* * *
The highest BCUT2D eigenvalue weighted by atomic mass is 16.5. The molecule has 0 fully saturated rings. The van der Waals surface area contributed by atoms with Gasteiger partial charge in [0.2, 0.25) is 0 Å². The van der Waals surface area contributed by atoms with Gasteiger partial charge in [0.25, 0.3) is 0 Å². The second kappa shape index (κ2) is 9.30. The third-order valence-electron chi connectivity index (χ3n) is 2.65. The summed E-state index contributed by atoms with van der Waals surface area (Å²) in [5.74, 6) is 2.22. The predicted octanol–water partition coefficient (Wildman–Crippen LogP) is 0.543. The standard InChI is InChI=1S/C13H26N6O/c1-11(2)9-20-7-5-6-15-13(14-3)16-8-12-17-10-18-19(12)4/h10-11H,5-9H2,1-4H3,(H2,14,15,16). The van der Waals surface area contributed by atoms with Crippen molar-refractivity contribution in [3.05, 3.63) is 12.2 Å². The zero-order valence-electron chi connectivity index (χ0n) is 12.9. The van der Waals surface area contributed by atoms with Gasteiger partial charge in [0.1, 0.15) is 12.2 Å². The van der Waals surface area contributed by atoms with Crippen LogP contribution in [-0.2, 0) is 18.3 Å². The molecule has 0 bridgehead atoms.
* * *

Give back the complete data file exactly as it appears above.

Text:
The highest BCUT2D eigenvalue weighted by atomic mass is 16.5. The molecule has 0 fully saturated rings. The van der Waals surface area contributed by atoms with Gasteiger partial charge in [0.2, 0.25) is 0 Å². The van der Waals surface area contributed by atoms with Gasteiger partial charge in [0.25, 0.3) is 0 Å². The second kappa shape index (κ2) is 9.30. The third-order valence-electron chi connectivity index (χ3n) is 2.65. The summed E-state index contributed by atoms with van der Waals surface area (Å²) in [5.74, 6) is 2.22. The predicted octanol–water partition coefficient (Wildman–Crippen LogP) is 0.543. The standard InChI is InChI=1S/C13H26N6O/c1-11(2)9-20-7-5-6-15-13(14-3)16-8-12-17-10-18-19(12)4/h10-11H,5-9H2,1-4H3,(H2,14,15,16). The van der Waals surface area contributed by atoms with Crippen molar-refractivity contribution in [3.05, 3.63) is 12.2 Å². The zero-order valence-electron chi connectivity index (χ0n) is 12.9. The van der Waals surface area contributed by atoms with Gasteiger partial charge in [0.1, 0.15) is 12.2 Å². The van der Waals surface area contributed by atoms with Crippen LogP contribution in [-0.2, 0) is 18.3 Å². The molecule has 0 bridgehead atoms.